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Four Things to Consider Ahead of the San Francisco and Oakland Oral Arguments

This Thursday, Judge William Alsup of the U.S. District Court for the Northern District of California will hear oral arguments in lawsuits brought against energy manufacturers by the cities of San Francisco and Oakland. The two California municipalities filed claims against several of the country’s largest energy producers back in September, alleging the companies knew about the impacts of climate change long before they disclosed the information to the public and should be forced to pay for sea wall construction and other infrastructure reinforcement measures.

While this round of arguments may be largely procedural, the issue being argued in Thursday’s proceedings in The People of the State of California v. BP P.L.C. et al—whether the cases may be heard in federal or state court—will have important implications.

Here are four things to keep in mind ahead of Thursday’s oral arguments:

1. The cities want the case heard in California’s state courts. 

The cities will be given the opportunity this week to argue their motion for remand from federal to state court. The California state courts are more likely to be sympathetic to the cities’ position, and these municipalities want to press their advantage.

2. More could be on the line than just jurisdiction. 

In deciding where these cases should proceed, Judge Alsup may be considering more than jurisdiction; he will be weighing in on whether climate change is inherently a local or national (or even international) issue. While they are arguing for the case to be heard in California court, the cities present climate change as an overarching challenge impacting every part of the world in their lawsuits.

Working against the cities in this regard are the still unresolved discrepancies in climate disclosures between their lawsuits and their municipal bond offerings, which may weigh heavily in the judge’s ultimate decision. These cities may be asked to address the inconsistency; have they misled their investors, or have they misled the court? Both answers carry serious risks.

3. Matt Pawa’s reputation and payday are on the line. 

Plaintiffs’ attorney Matt Pawa is representing both San Francisco and Oakland in their respective cases, so depending on where the cases are eventually heard, there is a lot to prove for the Hagens Berman attorney. Pawa has been trying this stunt for years with little success.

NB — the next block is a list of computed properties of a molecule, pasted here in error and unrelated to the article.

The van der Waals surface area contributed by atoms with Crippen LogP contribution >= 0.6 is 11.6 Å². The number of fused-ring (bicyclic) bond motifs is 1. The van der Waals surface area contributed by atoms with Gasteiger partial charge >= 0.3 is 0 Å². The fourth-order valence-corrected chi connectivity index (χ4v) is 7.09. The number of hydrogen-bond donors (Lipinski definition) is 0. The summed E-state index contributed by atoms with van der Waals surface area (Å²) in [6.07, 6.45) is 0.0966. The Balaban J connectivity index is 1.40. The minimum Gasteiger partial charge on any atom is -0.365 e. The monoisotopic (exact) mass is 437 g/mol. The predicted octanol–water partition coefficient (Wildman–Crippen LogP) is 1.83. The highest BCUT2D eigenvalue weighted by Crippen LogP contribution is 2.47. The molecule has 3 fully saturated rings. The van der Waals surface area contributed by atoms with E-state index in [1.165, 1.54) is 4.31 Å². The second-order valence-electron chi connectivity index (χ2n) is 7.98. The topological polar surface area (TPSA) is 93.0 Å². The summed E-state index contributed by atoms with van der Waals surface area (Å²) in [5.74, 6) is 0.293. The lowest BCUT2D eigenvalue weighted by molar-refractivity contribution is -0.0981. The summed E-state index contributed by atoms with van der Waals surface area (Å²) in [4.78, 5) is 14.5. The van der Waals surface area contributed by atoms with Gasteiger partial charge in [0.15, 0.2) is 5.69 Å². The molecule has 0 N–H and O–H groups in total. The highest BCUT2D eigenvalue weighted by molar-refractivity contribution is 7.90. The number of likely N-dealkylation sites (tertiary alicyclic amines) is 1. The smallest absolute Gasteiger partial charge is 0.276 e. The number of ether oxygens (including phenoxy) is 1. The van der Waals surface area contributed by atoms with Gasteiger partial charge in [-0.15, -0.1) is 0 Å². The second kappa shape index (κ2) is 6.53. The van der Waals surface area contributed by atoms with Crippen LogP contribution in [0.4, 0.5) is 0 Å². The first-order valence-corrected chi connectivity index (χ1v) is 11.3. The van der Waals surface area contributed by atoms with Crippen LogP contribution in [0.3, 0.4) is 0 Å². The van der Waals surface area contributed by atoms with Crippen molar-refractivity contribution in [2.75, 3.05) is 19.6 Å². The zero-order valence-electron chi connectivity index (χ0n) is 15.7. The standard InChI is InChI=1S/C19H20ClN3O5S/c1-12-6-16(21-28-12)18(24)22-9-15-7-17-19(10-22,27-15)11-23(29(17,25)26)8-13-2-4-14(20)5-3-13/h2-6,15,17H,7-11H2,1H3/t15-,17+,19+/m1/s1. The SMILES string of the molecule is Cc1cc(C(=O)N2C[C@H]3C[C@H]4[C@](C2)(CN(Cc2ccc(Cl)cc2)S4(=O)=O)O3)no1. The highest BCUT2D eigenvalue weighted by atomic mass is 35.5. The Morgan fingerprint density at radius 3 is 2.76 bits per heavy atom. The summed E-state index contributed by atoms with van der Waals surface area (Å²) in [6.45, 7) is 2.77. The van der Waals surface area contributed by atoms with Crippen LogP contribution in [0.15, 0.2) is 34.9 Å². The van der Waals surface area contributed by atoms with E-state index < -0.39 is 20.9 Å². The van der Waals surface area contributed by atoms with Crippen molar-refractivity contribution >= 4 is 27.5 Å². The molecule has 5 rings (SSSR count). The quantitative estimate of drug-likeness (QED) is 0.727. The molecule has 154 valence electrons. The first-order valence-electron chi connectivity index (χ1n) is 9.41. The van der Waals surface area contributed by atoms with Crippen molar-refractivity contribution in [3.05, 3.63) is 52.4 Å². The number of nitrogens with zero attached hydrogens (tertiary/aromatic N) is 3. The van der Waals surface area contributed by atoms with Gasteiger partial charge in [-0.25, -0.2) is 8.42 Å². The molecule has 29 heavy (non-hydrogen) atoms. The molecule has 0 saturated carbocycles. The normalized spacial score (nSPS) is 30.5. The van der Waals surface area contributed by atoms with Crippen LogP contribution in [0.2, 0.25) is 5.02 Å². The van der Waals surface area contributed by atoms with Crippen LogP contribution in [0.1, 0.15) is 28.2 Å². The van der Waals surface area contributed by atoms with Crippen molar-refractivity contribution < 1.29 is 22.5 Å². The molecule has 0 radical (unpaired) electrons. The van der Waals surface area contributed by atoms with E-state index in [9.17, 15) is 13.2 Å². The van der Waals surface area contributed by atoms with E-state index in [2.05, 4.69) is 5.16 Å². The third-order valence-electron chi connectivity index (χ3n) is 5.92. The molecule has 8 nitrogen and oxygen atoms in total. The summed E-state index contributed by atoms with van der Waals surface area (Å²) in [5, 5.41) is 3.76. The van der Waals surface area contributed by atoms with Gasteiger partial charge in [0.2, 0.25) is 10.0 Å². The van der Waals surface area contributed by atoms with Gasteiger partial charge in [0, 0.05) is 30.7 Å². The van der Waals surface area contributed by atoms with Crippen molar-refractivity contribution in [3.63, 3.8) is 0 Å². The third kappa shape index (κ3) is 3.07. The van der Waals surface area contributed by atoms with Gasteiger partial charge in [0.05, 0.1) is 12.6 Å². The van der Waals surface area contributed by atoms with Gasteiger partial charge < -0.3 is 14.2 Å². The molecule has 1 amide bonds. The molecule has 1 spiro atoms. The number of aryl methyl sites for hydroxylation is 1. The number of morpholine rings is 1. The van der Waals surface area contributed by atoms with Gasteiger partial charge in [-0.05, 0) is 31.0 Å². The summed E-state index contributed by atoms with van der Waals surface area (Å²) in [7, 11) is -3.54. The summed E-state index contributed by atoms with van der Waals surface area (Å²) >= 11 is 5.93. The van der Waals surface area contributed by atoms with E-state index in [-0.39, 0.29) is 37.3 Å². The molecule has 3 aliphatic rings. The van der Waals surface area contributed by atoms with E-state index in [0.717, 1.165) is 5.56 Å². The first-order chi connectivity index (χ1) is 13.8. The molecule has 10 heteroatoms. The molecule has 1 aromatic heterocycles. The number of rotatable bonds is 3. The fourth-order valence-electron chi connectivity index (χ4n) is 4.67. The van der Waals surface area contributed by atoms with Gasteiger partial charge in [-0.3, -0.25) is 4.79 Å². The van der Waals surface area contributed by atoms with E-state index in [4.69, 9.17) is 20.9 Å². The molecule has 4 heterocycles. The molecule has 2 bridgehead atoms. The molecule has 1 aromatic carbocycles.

He represented a small Alaskan village in the case that is perhaps the most similar to San Francisco and Oakland’s: Kivalina v. ExxonMobil. The case was Pawa’s first real attempt to use public nuisance law in the context of climate change—an attempt that was eventually dismissed. He’ll be working against the precedent of his own failure in this round.

Legal Newsline reported Wednesday morning that they had obtained Pawa’s contingency fee agreement with the City of Oakland via a public records request. If Oakland’s lawsuit succeeds, Pawa will receive 23.5 percent of the damages and other fees awarded to the city. Pawa likely has a similar arrangement with San Francisco. Both of these cities are seeking billions of dollars from energy manufacturers, so there is more than just pride on the line for Pawa.

4. If the cases remain in federal court, there is no precedent for a successful outcome.

Matt Pawa is not only taking on a case that has been argued before, he is taking on a case he has personally argued and lost. Of course, Pawa isn’t alone in having tried a baseless climate lawsuit. In both Comer v. Murphy Oil and American Electric Power v. Connecticut, plaintiffs attempted to blame manufacturers, but the judges rejected that idea. They ruled that addressing these damages came down to the regulation of greenhouse gases, which they found to be an issue best handled through legislative channels and not in the court room. These cases, along with Kivalina, affirmed the political nature behind these attacks on manufacturers in America.

The US legal system has already rejected efforts to address climate issues through the courts, and sufficient precedent has been set for these climate cases to be dismissed. While no one knows how Judge Alsup will rule on Thursday, if case law and precedent are a good barometer, those behind these lawsuits may soon face the reality that their latest effort at a payday will end in a similar place.